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Curing Detroit's Obesity Crisis: Oasis in a Food Desert

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Marilyn Martin knew things were bad when a typical dinner for kids in her neighborhood consisted of chips, a honey bun and soda. With no full-service supermarkets in Central Detroit, processed, high-calorie snacks-from liquor stores, convenience stores and gas stations were virtually the only kinds of foods available.

"The other option for moms was to run to a fast food restaurant," says Martin, 33, a stay-at-home mother who often drove to suburban markets for better choices. "It was really bad because obesity, high blood pressure and diabetes run rampant in this community."

Experts have declared more than half of Detroit, a city with 800,000 people and just 40 grocery stores, a food desert. Most residents live twice as far from the nearest supermarket than a fast food restaurant. Unsurprisingly, Detroit also has one of the nation's highest obesity rates. According to the Michigan Department of Community Health, 70 percent of Detroiters are obese or overweight.

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It's an issue that has been central to First Lady Michelle Obama's platform, as she continues to put a spotlight on obesity, especially as it relates to children, and health and nutrition. The White House kitchen garden, which she started in March, has been a particularly effective tool. "She wanted to focus on teaching kids about healthy eating habits through the garden, and thinks it will pay off in the long run," says the First Lady's Director of Policy and Projects, Jocelyn Frye. "When you look at childhood obesity and how that connects to adult obesity, as well as a lot of other serious health conditions, we think the best way to begin to tackle that is focusing on educating children. We wanted to figure out how we can best draw attention to the problem and also identify the solutions."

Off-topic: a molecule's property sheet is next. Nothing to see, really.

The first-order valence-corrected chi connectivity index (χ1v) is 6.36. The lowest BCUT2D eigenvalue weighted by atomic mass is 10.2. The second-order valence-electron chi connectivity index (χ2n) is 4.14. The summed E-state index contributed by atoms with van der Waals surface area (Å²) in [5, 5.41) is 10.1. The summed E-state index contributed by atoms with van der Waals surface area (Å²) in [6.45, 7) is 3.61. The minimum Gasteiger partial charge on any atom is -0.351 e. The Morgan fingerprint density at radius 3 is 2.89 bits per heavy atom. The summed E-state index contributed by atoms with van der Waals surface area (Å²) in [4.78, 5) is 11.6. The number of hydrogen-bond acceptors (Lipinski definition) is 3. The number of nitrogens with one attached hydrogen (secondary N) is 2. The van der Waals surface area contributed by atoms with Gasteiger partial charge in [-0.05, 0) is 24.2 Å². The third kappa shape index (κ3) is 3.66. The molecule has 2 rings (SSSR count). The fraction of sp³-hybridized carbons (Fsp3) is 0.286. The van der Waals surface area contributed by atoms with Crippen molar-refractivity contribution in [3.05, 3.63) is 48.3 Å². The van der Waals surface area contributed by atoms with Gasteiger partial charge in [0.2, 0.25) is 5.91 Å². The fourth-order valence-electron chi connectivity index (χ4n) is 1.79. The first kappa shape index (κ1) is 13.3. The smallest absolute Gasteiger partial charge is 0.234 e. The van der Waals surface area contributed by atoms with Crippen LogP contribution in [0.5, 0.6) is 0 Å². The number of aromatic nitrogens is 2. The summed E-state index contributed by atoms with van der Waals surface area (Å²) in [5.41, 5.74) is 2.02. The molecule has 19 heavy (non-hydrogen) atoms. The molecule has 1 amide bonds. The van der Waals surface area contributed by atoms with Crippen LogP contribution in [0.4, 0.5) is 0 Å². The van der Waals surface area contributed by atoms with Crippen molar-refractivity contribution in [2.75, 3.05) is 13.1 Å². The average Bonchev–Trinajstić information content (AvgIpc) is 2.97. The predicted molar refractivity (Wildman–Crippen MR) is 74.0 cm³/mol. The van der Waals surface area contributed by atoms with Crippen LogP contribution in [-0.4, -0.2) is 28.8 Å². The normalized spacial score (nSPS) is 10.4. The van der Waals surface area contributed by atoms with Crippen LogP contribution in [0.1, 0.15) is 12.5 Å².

One solution has been discovered by a community group in Detroit called Peaches and Greens. Putting a healthy spin on the ice cream truck model, the organization stocks a truck with fresh fruits and vegetables grown in community gardens. With R&B music playing to announce its arrival, the Peaches and Greens truck winds its way through the inner city, peddling produce five days a week.

"We are seeing kids who prefer to have apples or grapes over a bag of chips. It's almost like a delicacy when you aren't used to having it," says Lisa Johanon, executive director of the Central Detroit Christian Community Development Corporation, which runs the Peaches and Greens truck and 60 vacant lots' worth of urban vegetable gardens. "The response has been incredible, and by educating people now, especially the children, we're staving off health problems that are going to crop up later."

Martin says having local produce is a huge change from when she borrowed her brother's car to hit supermarkets in the suburbs. "It's a dream come true for me," she says laughingly. "And it's encouraged everyone here to get healthier."
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